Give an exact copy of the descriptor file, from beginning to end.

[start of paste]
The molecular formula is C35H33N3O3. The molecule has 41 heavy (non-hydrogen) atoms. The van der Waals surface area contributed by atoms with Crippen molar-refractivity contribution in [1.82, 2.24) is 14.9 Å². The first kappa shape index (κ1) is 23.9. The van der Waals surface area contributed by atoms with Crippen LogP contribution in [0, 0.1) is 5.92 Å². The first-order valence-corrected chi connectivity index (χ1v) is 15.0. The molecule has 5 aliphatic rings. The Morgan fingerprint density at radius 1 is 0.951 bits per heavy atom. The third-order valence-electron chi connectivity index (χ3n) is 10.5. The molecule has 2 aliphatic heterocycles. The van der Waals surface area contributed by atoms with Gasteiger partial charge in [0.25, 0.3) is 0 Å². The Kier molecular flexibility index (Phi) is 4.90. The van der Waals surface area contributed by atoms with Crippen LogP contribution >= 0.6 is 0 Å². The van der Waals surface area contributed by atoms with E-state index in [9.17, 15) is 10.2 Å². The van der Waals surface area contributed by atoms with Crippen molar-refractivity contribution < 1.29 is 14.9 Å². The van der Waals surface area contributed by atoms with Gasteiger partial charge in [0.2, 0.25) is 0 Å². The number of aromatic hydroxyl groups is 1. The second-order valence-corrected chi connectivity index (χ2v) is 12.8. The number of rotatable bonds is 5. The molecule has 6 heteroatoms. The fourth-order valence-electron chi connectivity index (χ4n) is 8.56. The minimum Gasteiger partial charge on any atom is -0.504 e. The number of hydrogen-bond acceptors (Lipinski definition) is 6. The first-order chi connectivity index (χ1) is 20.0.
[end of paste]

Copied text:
The molecular formula is C35H33N3O3. The molecule has 41 heavy (non-hydrogen) atoms. The van der Waals surface area contributed by atoms with Crippen molar-refractivity contribution in [1.82, 2.24) is 14.9 Å². The first kappa shape index (κ1) is 23.9. The van der Waals surface area contributed by atoms with Crippen LogP contribution in [0, 0.1) is 5.92 Å². The first-order valence-corrected chi connectivity index (χ1v) is 15.0. The molecule has 5 aliphatic rings. The Morgan fingerprint density at radius 1 is 0.951 bits per heavy atom. The third-order valence-electron chi connectivity index (χ3n) is 10.5. The molecule has 2 aliphatic heterocycles. The van der Waals surface area contributed by atoms with Gasteiger partial charge in [0.25, 0.3) is 0 Å². The Kier molecular flexibility index (Phi) is 4.90. The van der Waals surface area contributed by atoms with Crippen LogP contribution >= 0.6 is 0 Å². The van der Waals surface area contributed by atoms with E-state index in [9.17, 15) is 10.2 Å². The van der Waals surface area contributed by atoms with Crippen molar-refractivity contribution < 1.29 is 14.9 Å². The van der Waals surface area contributed by atoms with Gasteiger partial charge in [0.2, 0.25) is 0 Å². The number of aromatic hydroxyl groups is 1. The second-order valence-corrected chi connectivity index (χ2v) is 12.8. The number of rotatable bonds is 5. The molecule has 6 heteroatoms. The fourth-order valence-electron chi connectivity index (χ4n) is 8.56. The minimum Gasteiger partial charge on any atom is -0.504 e. The number of hydrogen-bond acceptors (Lipinski definition) is 6. The first-order chi connectivity index (χ1) is 20.0.